* During a ceremony on board its cruise ferry Knossos Palace, in Piraeus January 28, Minoan Lines presented plaques to 23 sea-going and shore-based staff who have now retired after long service with the Iraklion-based company. Minoan's md, Antonis Maniadakis thanked the employees for their efforts, before head of the Harbour Corps, Vice Admiral Athanassios Bousios started the presentations, making the first award to Captain Stephanos Paradissis.
* Helmepa (Hellenic Marine Environment Protection Association) combined the traditional cutting of the New Year pitta, January 27, with the first board meeting of 2010. Chairman, Vassilis C. Constantakopoulos, wished everyone all the best for 2010, that Helmepa will progress, and that "shipping, and above all, the Greek economy will enjoy better times". The gathering also welcomed its first volunteer staffer, Glykeria-Niki Marounga-Panagiotopoulos, well-known lawyer and member of the average adjusting community. Now retired, she has volunteered to assist the work of Helmepa Junior.

--- by Brian Reyes
Spanish officials said the crew of a cargo ship refused repeated offers of assistance before it ran aground in strong winds near Algeciras on Wednesday night.
Although there were no injuries or pollution, the incident is the latest in a string of accidents and has once again put maritime safety under the spotlight in this region.
The 4000-tonnes Panama-flag Rhea, operated by Athens-based Blue Ocean Maritime, settled on a sandy beach near the Spanish port after dragging anchor.
The 26-year old ship had stopped at an anchorage off the port to take on water and was empty at the time of the casualty.
An investigation is under way and the vessel was detained by maritime authorities in Algeciras, who required the owner to post a E200,000 bond for its release.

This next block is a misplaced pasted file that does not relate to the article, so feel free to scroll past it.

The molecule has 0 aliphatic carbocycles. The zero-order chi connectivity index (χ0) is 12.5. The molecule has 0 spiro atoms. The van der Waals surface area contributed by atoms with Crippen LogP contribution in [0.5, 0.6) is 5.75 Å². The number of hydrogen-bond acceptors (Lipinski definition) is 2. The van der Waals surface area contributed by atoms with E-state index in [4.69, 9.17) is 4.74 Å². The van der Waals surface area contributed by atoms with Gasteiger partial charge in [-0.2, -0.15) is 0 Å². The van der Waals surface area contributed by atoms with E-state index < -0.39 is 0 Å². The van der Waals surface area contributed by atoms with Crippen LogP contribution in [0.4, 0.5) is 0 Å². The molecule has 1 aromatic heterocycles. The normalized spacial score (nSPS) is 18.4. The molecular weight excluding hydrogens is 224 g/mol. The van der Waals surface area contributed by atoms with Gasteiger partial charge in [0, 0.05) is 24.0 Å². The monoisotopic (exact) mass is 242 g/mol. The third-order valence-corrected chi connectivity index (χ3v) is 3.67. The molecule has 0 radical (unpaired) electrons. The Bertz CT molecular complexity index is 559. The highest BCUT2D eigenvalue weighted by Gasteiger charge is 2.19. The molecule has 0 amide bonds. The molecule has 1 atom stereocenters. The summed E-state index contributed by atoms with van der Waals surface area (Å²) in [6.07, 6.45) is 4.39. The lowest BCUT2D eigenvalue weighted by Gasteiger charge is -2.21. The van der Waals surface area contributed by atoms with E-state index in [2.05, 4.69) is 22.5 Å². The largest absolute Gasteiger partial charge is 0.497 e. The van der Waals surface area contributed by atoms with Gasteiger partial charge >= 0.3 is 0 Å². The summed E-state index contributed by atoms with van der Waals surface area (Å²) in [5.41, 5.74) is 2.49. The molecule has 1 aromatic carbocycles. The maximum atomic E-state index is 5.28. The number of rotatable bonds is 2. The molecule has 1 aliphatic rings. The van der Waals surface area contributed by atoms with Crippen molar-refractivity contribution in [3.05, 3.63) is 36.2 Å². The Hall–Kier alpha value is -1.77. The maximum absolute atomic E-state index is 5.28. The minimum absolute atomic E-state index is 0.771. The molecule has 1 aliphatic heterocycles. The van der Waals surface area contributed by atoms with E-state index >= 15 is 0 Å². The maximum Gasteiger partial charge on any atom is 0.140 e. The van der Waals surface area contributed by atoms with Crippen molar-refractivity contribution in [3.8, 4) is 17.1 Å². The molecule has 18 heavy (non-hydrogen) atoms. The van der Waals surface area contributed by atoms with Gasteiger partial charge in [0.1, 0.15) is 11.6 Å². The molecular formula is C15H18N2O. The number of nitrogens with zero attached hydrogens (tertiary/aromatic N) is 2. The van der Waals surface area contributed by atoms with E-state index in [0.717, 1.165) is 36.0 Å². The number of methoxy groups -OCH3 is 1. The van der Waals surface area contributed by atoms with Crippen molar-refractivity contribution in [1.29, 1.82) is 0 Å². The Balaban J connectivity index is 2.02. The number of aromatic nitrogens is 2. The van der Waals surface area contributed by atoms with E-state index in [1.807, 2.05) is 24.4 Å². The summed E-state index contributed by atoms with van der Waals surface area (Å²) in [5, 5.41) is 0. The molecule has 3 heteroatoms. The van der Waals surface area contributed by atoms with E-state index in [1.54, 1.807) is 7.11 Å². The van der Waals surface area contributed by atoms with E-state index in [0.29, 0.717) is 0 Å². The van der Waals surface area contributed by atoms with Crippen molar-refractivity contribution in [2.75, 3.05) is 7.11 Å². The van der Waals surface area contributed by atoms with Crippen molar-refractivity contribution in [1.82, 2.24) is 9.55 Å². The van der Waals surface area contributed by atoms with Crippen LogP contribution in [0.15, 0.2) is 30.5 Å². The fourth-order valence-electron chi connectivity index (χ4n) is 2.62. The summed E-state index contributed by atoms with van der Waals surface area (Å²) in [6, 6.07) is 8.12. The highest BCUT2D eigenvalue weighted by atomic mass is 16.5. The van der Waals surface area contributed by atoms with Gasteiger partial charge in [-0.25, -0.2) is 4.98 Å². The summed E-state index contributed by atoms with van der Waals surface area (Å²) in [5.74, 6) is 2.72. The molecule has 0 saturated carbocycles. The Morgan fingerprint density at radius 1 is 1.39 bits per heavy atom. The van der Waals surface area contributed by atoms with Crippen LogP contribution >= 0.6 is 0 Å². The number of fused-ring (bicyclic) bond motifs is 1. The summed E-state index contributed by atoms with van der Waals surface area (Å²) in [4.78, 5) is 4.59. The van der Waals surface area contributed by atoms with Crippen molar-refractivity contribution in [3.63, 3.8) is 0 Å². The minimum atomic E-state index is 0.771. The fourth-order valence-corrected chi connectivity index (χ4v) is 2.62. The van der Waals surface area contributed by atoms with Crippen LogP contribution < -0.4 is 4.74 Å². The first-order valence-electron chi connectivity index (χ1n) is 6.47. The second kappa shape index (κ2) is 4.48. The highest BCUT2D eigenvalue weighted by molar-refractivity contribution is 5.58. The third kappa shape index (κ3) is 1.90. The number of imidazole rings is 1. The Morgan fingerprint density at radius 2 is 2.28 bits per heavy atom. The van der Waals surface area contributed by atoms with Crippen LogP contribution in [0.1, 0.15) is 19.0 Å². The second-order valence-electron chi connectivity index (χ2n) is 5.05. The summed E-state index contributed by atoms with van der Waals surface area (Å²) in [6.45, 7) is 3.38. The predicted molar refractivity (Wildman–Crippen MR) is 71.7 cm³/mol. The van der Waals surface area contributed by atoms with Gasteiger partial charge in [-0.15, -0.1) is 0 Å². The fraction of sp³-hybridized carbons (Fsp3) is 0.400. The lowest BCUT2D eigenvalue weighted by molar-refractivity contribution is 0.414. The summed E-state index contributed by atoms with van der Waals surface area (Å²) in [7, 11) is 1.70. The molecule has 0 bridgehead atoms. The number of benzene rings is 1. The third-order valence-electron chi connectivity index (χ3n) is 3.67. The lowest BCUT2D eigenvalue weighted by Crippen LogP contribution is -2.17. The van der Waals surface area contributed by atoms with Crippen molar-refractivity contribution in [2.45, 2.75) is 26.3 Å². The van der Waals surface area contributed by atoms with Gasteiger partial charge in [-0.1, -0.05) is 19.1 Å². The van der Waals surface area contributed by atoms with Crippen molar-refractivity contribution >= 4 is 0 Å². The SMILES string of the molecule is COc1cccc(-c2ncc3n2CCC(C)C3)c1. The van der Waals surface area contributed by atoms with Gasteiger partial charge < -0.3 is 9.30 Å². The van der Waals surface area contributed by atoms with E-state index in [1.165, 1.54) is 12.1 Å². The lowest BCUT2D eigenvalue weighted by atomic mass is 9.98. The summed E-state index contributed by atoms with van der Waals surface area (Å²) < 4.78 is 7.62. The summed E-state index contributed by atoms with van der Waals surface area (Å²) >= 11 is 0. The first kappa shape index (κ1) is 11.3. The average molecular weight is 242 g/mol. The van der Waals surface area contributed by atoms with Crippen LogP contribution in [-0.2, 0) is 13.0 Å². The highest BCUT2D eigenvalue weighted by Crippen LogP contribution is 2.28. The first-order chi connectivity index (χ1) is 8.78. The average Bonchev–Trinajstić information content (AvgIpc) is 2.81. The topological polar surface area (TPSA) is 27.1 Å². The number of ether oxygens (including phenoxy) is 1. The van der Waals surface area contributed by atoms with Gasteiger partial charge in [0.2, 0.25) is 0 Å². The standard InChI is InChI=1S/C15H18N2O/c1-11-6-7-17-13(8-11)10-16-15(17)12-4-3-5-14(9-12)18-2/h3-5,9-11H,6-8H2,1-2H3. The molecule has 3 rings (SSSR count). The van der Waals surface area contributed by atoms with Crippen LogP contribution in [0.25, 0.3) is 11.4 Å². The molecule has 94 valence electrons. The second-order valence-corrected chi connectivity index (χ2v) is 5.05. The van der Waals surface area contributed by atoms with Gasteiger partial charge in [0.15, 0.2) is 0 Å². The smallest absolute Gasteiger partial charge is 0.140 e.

No one at the Greek company could be reached for comment.
Efforts were under way to free the ship yesterday afternoon, with a Spanish state-owned salvage tug and local pilots in assistance.
The accident came just two days after officials from the governments of Gibraltar, Britain and Spain met to discuss cooperation on environmental matters including maritime safety.
This was a first contact within a wider framework that seeks to establish joint protocols to coordinate responses to shipping accidents and pollution at sea.
The Bay of Gibraltar has witnessed several major casualties in recent years, including the loss of the vessels New Flame and Fedra, which both ran aground off Gibraltar.
Last month, two Gibraltar-based bunker tankers rang aground on a beach in La Linea after dragging anchor in a severe storm.
As in this case, there was no pollution or injury but the incident nonetheless raised concerns among environmental campaigners on both sides of the border between Gibraltar and Spain.
They are worried about a sharp increase in shipping activity and are calling on maritime authorities in both countries to act urgently to tighten standards.
The Rhea was not the only incident as a result of winds of up to 100km per hour on Wednesday night.
A large tanker discharging crude into a monobuoy off a Cepsa refinery close to Algeciras had to abort the operation because of the adverse weather conditions.